MAIR: Well, I don't know if I disagree. I'm not sure things are worse underneath this figure. They are not as good as they could be. They're not as good as they were four, eight, 10 years ago. But they're a heck of a lot better than they were in 2009 and 2010. So again I think this feeds the president's message of we're getting better. Stick with me for another four years, we're moving forward. Romney's plans will take us backwards, my plans will take us forward.

I think this number plans in beautifully to the president's narrative that it is a slow progress. We all wish it were faster, but are getting better. We are finally at 7.8. We were stuck at 8.5 for years. Now we're finally under that 8 mark.

So this is really good news for the president. I guarantee you, you're going to hear the president and the White House say the term 7.8 about 100 times in the next few days.

FOSTER: Can I just ask you Liz Chadderdon before you go about this 47 percent figure that Romney famously said on a bit of video that was caught when he wasn't expecting it. He's effectively apologized for that today. Why hasn't Barack Obama made more of that? And why didn't that come up in the debate? Is he being just a bit too cool?

CHADDERDON: Yeah, it's a really interesting question. I have to tell you if it had been me in that debate I would have said 47 percent every other word.

I think there were a lot of Democrats that were very surprised that the president didn't hit Romney more on that quote. But then the president has always tried to stay above the fray. He's always tried to be the president, the guy who is the conciliatory - the consigliere if you will, the guy in the room who makes it all happen. He's not the junkyard dog who gets down into the fight.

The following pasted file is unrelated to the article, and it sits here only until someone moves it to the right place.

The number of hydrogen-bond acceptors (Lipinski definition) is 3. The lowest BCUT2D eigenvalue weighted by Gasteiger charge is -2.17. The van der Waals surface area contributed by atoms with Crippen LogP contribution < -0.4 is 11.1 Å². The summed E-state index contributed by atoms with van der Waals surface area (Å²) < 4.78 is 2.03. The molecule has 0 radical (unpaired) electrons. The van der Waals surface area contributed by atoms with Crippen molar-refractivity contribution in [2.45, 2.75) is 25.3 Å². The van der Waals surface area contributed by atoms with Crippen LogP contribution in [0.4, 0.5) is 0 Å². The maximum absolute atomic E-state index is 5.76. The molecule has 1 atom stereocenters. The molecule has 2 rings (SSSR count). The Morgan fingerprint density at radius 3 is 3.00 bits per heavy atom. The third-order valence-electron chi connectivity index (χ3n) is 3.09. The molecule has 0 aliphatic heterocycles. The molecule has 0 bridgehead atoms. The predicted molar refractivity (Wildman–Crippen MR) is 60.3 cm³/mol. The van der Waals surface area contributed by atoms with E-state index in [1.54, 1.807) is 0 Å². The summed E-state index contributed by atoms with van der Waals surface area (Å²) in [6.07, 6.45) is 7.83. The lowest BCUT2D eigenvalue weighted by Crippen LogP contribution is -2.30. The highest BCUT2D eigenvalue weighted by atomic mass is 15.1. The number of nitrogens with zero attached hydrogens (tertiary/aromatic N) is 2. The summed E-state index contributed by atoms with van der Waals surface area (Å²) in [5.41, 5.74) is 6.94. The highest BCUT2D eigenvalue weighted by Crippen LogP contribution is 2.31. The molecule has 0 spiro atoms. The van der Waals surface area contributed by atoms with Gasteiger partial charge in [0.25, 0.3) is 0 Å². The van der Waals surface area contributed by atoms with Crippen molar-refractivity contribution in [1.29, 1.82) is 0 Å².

And I think he was taken off guard in the debate, frankly, by the way that Romney came out swinging. And I'm sorry that he didn't use the 47 percent against Romney more because it's an important quote.

Mitt Romney said that 47 percent of Americans do not take personal responsibility for themselves. That is an absolutely devastating statement. And I'm sorry that the president doesn't say it more, because I think people need to know that's what Mitt Romney thinks.

FOSTER: OK, Liz Chadderdon, Liz Mair, we have to leave it there. We'll be doing this a lot more. These debates a lot more going ahead to the election. Thank you both Lizes for joining me.

Still to come tonight, more tensions along the Turkish-Syrian border. That's the Syrian rebel fighters claimed to have downed a government gunship.

Due to face terrorism charges in the U.S., the UK high court upholds the extradition of a radical Islamist. We'll have more on the case of Abu Hamza al-Masri.

And we'll hear from a former James Bond as we celebrate 50 years of 007 on the big screen.

All that and much more when Connect the World continues.


FOSTER: You're watching CNN. This is Connect the World with me, Max Foster, welcome back to you.

Now the Turkish military has returned fire after a Syrian shell landed in southern Turkey close to the shared border. Meanwhile, a Syrian opposition group claims that rebels have shot down a government helicopter gunship near Damascus. CNN's Nick Paton-Walsh has the latest on the fighting.


NICK PATON-WALSH, CNN INTERNATIONAL CORRESPONDENT: To the war raging around Damascus's suburbs, the UN Security Council condemning Syria for shelling Turkey doesn't count for much. These men from the eastern Gutter Brigade (ph) attacking a barracks probably don't know or care that even Russia admonished its ally Bashar al-Assad for killing five Turkish civilians.

As they rejoice and push into this air base, diplomacy is something that's been failing them a long time a long way away. It won't help this Syrian soldier.

"Enough guys," says one voice.

Another says there are more captured.

This is a regime Republican Guard colonel from Assad's hometown paraded and made to say which side of this increasingly sectarian war he falls.